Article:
Guns N' Roses engineer: Chinese Democracy sessions "technically flawless"

The album artwork. We still think it's cobblers.
The album artwork. We still think it's cobblers.

Audio engineer Mark Gray was midway through his teenage years when Axl Rose began work on Chinese Democracy. Back in December 2006, Gray, now 31, returned early from vacation for a 13 day session with Axl Rose at the Palms Studio, Las Vegas.

Gray remembers Rose arriving with "a firm handshake" and 14 songs. He is sure that Madagascar, Prostitute and the album's title track were among those that Rose worked on during his 13 days in Vegas.

Given the album's outrageous gestation period, it is perhaps surprising that Gray remembers Rose to be absolutely focused:

"He was jumping about, but he knew exactly what he wanted. From what I saw, it was first takes or at most two or three takes. Rose would say, 'I can get the part better' or 'I can tighten it up.'

"I had the butterflies in the stomach the night before each night. It was absolutely special. When you hear his voice, it was a highlight of my career. He just went in and sang. He was living with the record a long time by then, and he really knew what he wanted to do.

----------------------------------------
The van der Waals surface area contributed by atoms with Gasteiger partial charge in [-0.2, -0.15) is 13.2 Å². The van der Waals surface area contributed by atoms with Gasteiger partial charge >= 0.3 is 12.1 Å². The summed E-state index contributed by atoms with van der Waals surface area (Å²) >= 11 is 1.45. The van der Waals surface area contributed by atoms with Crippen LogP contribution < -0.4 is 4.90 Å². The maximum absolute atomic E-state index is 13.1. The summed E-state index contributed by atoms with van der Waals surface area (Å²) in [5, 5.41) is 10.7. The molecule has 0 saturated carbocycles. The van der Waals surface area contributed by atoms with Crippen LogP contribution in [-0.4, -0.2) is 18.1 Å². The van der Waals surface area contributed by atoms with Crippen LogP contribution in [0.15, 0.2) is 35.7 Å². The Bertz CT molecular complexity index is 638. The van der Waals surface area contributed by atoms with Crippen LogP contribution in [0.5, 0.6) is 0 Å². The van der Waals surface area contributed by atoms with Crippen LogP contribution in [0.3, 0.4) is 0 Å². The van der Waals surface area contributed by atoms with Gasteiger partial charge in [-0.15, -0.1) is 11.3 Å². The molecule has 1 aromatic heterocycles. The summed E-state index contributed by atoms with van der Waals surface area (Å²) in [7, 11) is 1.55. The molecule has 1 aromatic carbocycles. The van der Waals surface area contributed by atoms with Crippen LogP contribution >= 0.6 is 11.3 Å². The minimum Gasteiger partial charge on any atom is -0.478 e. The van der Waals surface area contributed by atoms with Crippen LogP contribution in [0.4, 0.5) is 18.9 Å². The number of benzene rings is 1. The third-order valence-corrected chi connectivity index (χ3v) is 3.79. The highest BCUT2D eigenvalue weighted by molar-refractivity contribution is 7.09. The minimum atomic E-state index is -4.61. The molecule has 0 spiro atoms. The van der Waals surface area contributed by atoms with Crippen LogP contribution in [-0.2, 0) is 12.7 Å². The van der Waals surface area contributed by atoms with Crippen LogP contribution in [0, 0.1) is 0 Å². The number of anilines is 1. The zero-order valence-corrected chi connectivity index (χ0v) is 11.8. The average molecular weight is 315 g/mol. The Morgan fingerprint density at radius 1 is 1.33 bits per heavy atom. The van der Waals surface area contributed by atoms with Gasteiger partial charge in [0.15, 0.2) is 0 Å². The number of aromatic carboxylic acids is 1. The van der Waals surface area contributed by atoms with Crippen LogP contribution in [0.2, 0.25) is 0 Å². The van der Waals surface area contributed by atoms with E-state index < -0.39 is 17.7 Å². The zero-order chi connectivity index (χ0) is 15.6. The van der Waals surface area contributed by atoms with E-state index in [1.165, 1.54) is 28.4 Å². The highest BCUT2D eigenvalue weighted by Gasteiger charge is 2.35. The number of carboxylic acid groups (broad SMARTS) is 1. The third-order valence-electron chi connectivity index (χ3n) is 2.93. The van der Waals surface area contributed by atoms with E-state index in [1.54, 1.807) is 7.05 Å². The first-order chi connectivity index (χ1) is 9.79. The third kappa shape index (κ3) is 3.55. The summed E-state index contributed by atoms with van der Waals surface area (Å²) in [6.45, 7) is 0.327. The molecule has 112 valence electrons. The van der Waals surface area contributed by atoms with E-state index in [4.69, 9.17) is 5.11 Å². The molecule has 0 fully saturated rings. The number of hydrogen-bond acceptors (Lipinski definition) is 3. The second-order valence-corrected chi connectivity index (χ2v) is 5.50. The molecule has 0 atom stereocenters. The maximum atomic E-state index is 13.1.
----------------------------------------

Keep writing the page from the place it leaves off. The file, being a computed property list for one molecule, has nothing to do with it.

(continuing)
"It was absolutely special. It was a highlight of my career." Engineer Mark Gray

"He proved a good guy to be around. We would start about five or six in the evening, hitting tape by seven. We worked five or six hours. These were great sessions. It was a great moment in the studio for me, and it was technically flawless."

Click here to read the full interview.

Chris Vinnicombe worked with us here on the MusicRadar team from the site's initial launch way back in 2007, and also contributed to Guitarist magazine as Features Editor until 2014, as well as Total Guitar magazine, amongst others. These days he can be found at Gibson Guitars, where he is editor-in-chief.